In April, the New York City Council approved a measure that bans employers from asking job applicants for previous salary information. The measure will affect 3.8 million workers once it takes effect (180 days after Mayor de Blasio signs it).
“Being underpaid once should not condemn one to a lifetime of inequity,” New York Public Advocate Letitia James said in a statement. James spearheaded the campaign to ban public and private employers from being able to question potential employees or search public records to obtain information about their past compensation.
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It’s a move she hopes will help alleviate pay discrimination — particularly the gender pay gap. The idea is that if women are paid less to begin with, and their new salaries are based on existing ones, then the inequity stays with women for their entire career. A report from James’ office last year noted that women in New York City make $5.8 billion less in wages than men each year.
“Women overall continue to be underpaid relative to men. In New York City, Hispanic, Black, and Asian women experience a 54 percent, 45 percent, and 37 percent wage gap, respectively, compared to white men,” says Council Member Helen Rosenthal, co-chair of the NYC Council Women’s Caucus. “This legislation is crucial in our continued efforts to level the playing field on wages.”
The measure doesn’t ban all questions about salary. Employers can still inquire about an applicant’s expectations for salary and benefits, factual benchmarks of their experience, and current unvested equity or deferred compensation. And the measure is not applicable for internal transfers or promotions or for public employees whose salaries are determined by collective bargaining.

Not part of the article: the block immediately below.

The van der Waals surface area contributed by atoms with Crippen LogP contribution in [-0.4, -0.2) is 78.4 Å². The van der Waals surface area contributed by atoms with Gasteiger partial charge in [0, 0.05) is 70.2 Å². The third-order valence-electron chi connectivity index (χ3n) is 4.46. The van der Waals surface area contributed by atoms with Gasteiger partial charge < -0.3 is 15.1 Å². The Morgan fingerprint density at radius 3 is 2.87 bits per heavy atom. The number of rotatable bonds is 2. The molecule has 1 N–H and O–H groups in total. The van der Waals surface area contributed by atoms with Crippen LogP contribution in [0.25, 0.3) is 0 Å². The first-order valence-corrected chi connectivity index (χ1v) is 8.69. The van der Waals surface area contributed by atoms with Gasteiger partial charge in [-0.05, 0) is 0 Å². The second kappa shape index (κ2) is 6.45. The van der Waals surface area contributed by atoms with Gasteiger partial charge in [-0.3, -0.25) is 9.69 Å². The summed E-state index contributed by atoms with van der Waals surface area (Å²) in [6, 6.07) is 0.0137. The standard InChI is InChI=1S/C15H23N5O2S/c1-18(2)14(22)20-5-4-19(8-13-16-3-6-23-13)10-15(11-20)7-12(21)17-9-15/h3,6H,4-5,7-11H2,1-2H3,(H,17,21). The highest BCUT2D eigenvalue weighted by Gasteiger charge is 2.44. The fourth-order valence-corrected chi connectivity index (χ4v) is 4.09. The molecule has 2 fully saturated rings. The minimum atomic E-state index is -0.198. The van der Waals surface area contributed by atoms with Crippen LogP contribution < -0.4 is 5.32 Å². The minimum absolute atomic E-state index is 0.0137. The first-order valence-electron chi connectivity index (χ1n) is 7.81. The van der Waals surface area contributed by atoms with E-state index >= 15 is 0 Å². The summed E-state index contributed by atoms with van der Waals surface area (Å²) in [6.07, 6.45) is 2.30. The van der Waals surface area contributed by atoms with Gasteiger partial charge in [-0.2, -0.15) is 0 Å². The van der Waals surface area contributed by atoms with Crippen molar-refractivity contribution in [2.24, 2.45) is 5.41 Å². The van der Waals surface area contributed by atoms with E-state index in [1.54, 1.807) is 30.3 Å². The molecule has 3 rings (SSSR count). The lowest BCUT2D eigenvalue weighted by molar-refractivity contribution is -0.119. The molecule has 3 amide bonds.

You can learn more about the measure here.
Its supporters hope that New York City’s measure will be adopted universally. And because so many companies do business in New York City, some think that it is bound to happen sooner, rather than later.
“I think what we’ll see is companies that do business in New York City just eliminate that from their applications entirely,” Melissa Osipoff, a labor and employment attorney with Fisher & Phillips, told the Washington Post. “This will have wide-ranging influence.”
Still there are groups that oppose the measure, including the Partnership for New York City, which sees the measure as government inserting itself into the relationship between employer and employee. And there’s always the possibility the measure could face legal challenges like a similar measure in Philadelphia.
Currently, 20 states, Washington, D. C., Philadelphia, and San Francisco have introduced similar legislation. At the federal level, the Paycheck Fairness Act also calls to ban the question.
The national idea that the gender pay gap can be closed, in part, through the interview process speaks to the importance of hiring. If you’re planning to hire soon, take a look at some of our other resources: